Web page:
An inside look at Trimble’s new product suite

July 1, 2024  - By
Photo: Trimble

Photo: Trimble

From May 14 to 16, more than 1,400 attendees gathered at the Huntington Convention Center of Cleveland, Ohio for Trimble’s Innovate 2024 User Conference.

At the conference, Trimble announced its upcoming asset lifecycle management suite, Trimble Unity. The software suite offers comprehensive capabilities that enable owners to efficiently plan, design, build, operate and maintain their assets.

Trimble Unity provides an end-to-end solution that connects teams across all lifecycle phases, giving them access to critical data to make decisions. From designers, engineers and contractors to asset managers, inspection and maintenance crews, Trimble Unity offers all stakeholders visibility to reliable data across digital workflows that help foster collaboration, improve project outcomes and reduce the total costs of asset ownership.

Trimble Unity capabilities includes:

  • Trimble Unity Construct: A cloud-based construction project and program management capability that provides insights to improve process control and reduce cycle times. It is powered by Trimble e-Builder.
  • Trimble Unity Maintain: An enterprise asset management capability that streamlines work activity, planning and analysis to optimize resource allocation and infrastructure reinvestment. It is powered by Trimble Cityworks AMS, Trimble AgileAssets and Trimble Unity Work Management.
  • Trimble Unity Permit: A permitting, land management and licensing capability for streamlining public and back-office operations required to manage permits, licenses, right-of-way and code enforcement. It is powered by Trimble Cityworks PLL.
  • Trimble Connect: A connected data environment that unifies asset data in files, native file formats and 3D modes to streamline accessibility and collaboration.

In addition, Trimble Unity includes Trimble Unity Field, an all-in-one mobile application enabling field workers to design, build and maintain assets more efficiently, leading to improved productivity, reduced technology costs and improved community confidence.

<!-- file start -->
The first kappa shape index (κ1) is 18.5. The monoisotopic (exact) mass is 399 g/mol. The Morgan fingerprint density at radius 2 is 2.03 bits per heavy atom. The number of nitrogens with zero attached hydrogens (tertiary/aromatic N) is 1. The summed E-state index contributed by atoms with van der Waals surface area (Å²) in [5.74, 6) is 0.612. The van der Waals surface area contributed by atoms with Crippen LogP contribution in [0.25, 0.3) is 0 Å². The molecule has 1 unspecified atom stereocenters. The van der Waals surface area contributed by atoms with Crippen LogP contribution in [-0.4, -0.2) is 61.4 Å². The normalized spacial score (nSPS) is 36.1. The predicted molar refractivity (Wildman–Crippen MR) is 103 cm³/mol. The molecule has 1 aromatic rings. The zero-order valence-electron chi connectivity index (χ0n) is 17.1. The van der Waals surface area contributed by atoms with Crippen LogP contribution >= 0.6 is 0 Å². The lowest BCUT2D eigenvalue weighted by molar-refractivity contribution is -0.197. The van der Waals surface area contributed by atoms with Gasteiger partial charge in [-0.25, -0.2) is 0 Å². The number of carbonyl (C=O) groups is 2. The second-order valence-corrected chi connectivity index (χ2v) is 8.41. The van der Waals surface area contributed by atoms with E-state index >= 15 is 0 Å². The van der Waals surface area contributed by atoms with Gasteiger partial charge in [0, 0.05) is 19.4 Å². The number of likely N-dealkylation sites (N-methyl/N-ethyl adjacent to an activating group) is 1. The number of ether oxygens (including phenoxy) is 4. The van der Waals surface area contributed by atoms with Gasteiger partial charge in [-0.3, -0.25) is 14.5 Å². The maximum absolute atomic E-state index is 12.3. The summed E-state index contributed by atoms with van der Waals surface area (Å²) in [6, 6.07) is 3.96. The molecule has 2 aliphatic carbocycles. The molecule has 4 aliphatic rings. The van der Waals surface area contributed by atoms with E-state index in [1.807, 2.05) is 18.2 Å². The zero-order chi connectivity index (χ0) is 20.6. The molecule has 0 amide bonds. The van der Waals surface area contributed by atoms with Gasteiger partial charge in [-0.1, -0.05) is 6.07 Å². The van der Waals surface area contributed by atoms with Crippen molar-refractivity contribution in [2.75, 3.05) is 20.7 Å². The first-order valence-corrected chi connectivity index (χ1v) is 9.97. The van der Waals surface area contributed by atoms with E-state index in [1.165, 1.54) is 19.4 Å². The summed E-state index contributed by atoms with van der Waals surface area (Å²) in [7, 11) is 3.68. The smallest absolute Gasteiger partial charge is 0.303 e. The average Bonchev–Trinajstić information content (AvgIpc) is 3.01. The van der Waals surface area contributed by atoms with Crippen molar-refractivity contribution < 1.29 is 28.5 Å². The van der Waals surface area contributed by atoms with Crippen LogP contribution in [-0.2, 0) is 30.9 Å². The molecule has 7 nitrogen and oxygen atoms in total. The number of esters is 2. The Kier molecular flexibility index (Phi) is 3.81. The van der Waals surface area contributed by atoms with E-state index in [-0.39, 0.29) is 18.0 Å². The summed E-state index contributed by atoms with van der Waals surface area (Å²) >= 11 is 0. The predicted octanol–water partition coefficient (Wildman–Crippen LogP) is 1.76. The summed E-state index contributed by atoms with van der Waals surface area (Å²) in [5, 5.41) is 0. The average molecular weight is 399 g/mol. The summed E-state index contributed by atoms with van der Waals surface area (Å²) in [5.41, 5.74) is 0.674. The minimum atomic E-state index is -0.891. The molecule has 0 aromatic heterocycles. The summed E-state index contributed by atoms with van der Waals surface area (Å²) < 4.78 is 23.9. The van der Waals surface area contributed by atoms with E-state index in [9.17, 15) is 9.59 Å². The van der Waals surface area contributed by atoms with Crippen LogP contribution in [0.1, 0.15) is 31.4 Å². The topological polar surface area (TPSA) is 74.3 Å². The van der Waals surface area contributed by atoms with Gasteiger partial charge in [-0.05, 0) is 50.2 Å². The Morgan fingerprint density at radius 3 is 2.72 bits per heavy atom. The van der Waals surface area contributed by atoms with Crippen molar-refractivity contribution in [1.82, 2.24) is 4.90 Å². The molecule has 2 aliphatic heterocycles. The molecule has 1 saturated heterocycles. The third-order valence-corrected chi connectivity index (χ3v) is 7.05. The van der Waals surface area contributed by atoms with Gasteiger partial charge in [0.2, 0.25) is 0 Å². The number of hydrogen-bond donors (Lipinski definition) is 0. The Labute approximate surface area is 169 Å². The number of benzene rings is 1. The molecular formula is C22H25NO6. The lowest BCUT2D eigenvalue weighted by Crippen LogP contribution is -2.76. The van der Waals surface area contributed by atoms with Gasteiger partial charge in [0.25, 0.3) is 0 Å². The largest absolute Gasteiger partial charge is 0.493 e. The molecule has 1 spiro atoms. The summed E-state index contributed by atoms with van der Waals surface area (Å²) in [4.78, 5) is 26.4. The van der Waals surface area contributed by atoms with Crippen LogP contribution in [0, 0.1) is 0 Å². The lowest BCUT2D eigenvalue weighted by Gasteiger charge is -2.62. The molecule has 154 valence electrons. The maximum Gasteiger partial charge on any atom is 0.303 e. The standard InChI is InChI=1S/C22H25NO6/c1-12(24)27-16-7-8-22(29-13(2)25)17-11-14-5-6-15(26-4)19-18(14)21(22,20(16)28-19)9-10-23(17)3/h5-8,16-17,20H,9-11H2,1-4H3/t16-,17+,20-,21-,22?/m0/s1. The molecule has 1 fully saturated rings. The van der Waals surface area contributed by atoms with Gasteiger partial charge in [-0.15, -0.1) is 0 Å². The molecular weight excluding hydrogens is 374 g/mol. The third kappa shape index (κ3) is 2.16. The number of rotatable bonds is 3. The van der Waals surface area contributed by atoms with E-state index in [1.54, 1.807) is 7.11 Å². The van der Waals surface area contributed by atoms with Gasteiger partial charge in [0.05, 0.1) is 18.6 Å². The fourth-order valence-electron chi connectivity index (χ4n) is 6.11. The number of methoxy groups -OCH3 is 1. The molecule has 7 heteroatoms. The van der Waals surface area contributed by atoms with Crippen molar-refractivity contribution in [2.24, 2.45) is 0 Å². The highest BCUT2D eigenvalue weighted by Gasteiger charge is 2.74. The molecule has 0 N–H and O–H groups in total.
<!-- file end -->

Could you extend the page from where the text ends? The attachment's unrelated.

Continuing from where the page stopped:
GPS World met with Senior Vice President for Trimble’s Owner and Public Sector, Cyndee Hoagland, for an exclusive interview about the new product suite, how GIS plays a pivotal role in the asset management lifecycle and more.

Photo: Trimble

Photo: Trimble

What sectors can benefit from this new product suite?

For the public sector side, federal, state and local governments. Think cities, municipalities, state departments of transportation (DOTs), airports and transit authorities. For the private sector, healthcare facilities and universities.

Is Trimble adding any new capabilities to the applications within the suite?

We added a GIS capability to e-Builder along with Trimble Unity Field, so the mobile application of e-Builder is new. We did not have a capability for location-based information within the application itself, but it is now included, which is the added GIS capability.

How do data strategy and GIS play a role?

Most of our users on the enterprise asset management side are GIS-centric, having GIS and GPS experience. They recognize and understand the value of location data combined with asset data. For example, it is so much better for an inspector to know the location of bolts that need to be repaired before the work begins.